Fig 3 | Marion Dying In The Shower
Due to this we found ourselves holding the chair as Lila Crane comes into contact with Norman’s Mother and as we see it to be a skeleton and that Norman is the psycho –cross dresser we are immediately discomforted by the scene. Due to the fact that it was hidden so well not by Hitchcock but by Norman furthermore by keeping the secret hidden to the end Hitchcock send the message that even in insanity we are still intelligent. A horrifying thought which has plague movies of the same calibre. As example the idea that we can be out thought by the insane can be displayed through the last scene of ‘Texas Chainsaw Massacre...The Beginning’ Directed by Jonathan Liebesman use the same tactic showing the heroine looking like she achieved an objective. (Be it escaping rather than trying to find the mother) but at the last second Leatherface appears from the back of the car and kills her with the chainsaw.  In conclusion as a ploy to the viewer this is a startle and make us question if those who are insane can still have some sanity to cover or even prevail with their plans. As for Hitchcock’s Psycho the horror is that of Norman in the final scene as he sits with the blanket around him. The monologue sends a chilling shiver down the viewers spines a he states (or shall his mother states that she didn’t kill them and that she is innocent and will be free) Hitchcock therefore leaves it open to suggestion what happens next and toys with the idea of the killer being free again.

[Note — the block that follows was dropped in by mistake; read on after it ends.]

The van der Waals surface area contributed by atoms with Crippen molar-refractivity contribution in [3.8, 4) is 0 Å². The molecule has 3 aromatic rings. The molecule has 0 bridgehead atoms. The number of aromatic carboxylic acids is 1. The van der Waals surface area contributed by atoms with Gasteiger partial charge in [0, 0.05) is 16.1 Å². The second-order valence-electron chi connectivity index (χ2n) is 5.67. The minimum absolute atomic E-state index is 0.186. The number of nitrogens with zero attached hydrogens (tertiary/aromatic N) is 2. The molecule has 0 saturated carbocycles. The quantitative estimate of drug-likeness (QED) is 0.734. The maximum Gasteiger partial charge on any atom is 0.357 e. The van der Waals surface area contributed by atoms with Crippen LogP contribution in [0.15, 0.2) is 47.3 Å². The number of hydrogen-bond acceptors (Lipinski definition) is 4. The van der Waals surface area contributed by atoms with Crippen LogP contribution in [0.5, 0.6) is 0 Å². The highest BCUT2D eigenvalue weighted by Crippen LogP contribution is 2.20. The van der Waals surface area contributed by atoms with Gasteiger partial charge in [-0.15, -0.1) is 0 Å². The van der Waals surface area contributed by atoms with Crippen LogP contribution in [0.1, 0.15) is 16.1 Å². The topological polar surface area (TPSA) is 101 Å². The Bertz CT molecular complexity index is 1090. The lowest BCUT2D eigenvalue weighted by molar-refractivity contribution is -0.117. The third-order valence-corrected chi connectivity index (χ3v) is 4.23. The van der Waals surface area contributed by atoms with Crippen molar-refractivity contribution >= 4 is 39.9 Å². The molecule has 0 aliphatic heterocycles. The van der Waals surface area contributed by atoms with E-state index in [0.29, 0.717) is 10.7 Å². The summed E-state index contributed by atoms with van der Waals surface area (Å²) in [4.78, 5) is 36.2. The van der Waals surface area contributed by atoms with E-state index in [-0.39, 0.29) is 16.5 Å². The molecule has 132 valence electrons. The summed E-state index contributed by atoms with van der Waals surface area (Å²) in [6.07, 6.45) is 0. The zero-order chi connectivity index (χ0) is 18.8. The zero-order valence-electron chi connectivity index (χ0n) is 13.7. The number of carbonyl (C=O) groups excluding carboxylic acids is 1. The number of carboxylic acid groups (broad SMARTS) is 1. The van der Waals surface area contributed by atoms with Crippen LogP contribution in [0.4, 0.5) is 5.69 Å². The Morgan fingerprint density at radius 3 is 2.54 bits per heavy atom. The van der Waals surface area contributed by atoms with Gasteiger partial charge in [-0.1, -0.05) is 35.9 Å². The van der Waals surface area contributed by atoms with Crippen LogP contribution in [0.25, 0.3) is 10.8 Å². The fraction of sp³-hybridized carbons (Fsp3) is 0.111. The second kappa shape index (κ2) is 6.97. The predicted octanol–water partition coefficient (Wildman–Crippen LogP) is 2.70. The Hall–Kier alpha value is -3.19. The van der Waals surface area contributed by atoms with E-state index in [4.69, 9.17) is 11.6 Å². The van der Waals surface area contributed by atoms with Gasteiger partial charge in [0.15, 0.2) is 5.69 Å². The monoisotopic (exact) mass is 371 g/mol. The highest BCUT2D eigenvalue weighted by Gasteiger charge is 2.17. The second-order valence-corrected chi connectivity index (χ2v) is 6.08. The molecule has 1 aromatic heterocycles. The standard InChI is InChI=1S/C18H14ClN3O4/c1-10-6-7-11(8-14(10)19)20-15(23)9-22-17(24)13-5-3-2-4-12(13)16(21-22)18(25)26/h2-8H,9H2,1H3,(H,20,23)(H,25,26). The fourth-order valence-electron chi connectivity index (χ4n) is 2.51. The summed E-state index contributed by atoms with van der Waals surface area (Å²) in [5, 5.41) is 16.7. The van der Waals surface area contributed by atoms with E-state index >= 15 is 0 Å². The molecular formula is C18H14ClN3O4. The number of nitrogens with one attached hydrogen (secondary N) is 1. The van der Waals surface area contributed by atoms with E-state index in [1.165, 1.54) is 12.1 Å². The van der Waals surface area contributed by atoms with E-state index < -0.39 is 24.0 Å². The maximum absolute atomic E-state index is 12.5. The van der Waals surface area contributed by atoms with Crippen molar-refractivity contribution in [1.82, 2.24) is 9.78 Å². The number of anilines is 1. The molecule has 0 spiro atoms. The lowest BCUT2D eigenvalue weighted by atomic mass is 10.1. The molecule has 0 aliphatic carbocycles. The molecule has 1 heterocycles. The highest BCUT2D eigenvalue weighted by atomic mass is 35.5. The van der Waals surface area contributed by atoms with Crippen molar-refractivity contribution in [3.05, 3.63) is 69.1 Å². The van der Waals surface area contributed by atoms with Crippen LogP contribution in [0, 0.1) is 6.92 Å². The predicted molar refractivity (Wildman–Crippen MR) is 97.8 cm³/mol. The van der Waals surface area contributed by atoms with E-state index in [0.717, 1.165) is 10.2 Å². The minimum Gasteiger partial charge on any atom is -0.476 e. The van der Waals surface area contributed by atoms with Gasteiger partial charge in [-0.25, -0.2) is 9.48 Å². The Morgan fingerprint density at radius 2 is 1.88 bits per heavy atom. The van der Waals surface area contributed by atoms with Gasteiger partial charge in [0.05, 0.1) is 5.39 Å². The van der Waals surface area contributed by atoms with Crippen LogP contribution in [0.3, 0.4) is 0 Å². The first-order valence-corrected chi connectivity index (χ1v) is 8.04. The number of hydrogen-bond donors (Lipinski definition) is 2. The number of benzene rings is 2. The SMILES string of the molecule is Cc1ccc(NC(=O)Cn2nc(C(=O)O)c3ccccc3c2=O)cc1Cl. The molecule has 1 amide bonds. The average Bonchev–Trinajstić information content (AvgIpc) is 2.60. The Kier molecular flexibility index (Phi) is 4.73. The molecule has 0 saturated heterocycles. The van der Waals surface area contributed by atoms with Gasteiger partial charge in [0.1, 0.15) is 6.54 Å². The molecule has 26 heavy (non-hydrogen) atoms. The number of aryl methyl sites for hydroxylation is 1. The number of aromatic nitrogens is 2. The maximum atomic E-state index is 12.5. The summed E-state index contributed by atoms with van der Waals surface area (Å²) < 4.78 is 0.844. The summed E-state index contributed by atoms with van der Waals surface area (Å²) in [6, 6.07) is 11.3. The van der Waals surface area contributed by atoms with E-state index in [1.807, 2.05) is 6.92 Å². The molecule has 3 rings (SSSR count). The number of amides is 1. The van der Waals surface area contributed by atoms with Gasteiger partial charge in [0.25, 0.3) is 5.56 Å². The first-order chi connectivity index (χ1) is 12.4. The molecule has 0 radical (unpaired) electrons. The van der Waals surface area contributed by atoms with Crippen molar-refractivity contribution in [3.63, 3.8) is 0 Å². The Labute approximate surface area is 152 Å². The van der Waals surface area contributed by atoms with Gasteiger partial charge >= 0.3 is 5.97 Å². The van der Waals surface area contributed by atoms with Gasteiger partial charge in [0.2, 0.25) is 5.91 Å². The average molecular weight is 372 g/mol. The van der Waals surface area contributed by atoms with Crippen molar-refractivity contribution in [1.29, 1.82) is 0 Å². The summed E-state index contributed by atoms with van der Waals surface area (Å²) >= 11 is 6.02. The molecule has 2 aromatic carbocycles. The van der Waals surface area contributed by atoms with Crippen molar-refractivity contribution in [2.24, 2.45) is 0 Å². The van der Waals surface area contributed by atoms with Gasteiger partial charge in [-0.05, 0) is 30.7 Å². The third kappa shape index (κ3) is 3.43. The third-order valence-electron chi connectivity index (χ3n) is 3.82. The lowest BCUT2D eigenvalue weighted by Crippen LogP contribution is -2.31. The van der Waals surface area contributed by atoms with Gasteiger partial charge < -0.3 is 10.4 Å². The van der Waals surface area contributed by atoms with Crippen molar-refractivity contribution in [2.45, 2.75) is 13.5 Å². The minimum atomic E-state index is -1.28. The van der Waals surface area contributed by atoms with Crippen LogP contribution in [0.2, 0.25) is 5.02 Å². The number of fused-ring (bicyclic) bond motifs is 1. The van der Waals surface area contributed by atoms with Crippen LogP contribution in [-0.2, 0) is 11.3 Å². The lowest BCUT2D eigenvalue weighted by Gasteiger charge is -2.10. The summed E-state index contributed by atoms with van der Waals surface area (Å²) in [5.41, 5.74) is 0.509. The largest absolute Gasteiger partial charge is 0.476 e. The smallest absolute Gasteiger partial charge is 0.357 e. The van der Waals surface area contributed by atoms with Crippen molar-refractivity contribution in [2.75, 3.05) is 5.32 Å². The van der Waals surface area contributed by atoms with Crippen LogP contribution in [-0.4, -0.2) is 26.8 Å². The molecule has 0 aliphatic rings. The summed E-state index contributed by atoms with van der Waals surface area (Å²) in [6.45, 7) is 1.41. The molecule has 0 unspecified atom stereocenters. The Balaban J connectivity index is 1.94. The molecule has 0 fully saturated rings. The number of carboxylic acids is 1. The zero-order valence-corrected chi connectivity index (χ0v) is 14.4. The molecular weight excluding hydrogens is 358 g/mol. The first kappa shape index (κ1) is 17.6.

Fig 4 | Insanity Taken Over Norman (Mother Thinking Of Escape)

As a whole  What makes "Psycho" immortal, when so many films are already half-forgotten as we leave the theater, is that it connects directly with our fears: Our fears that we might impulsively commit a crime, our fears of the police, our fears of becoming the victim of a madman, and of course our fears of disappointing our mothers. - Roger Ebert. Moreover , it looks at the mind of man and how we are ultimately changed by a certain event or problem.  For Marion we see her becoming insane due to her love for a man and how she’ll do anything to be with him. For Norman the film depicts it's a perfectly realised, visually rich, and chilling look at masculinity and schizophrenia – David Wood. As a result Psycho toys with the mind of man and question our sanity making it immortal to cinema and Hitchcock the director who began the true horror of the human mind.
Fig 5 | The Believed Assain - The Mother Dead

List Of Illustrations

Fig 1 Hitchcock Alfred (1960) 'Psycho' Film Poster
[Film Poster] From: Psycho

Fig 2 Hitchcock Alfred (1960) Marion In Shower Scene
[Film Still] From: Psycho

Fig 3 Hitchcock Alfred (1960) Marion Dying In The Shower
[Film Still] From: Psycho

Fig 4 Hitchcock Alfred (1960) Insanity Taken Over Norman (Mother Thinking Of Escape)
[Film Still] From: Psycho

Fig 5 Hitchcock Alfred (1960) The Believed Assain - The Mother Dead
[Film Still] From: Psycho


Crowther, Bosley (1960) Psycho
 (Accessed on 13.02.11)

Wood, David (2000) Psycho

No comments:

Post a Comment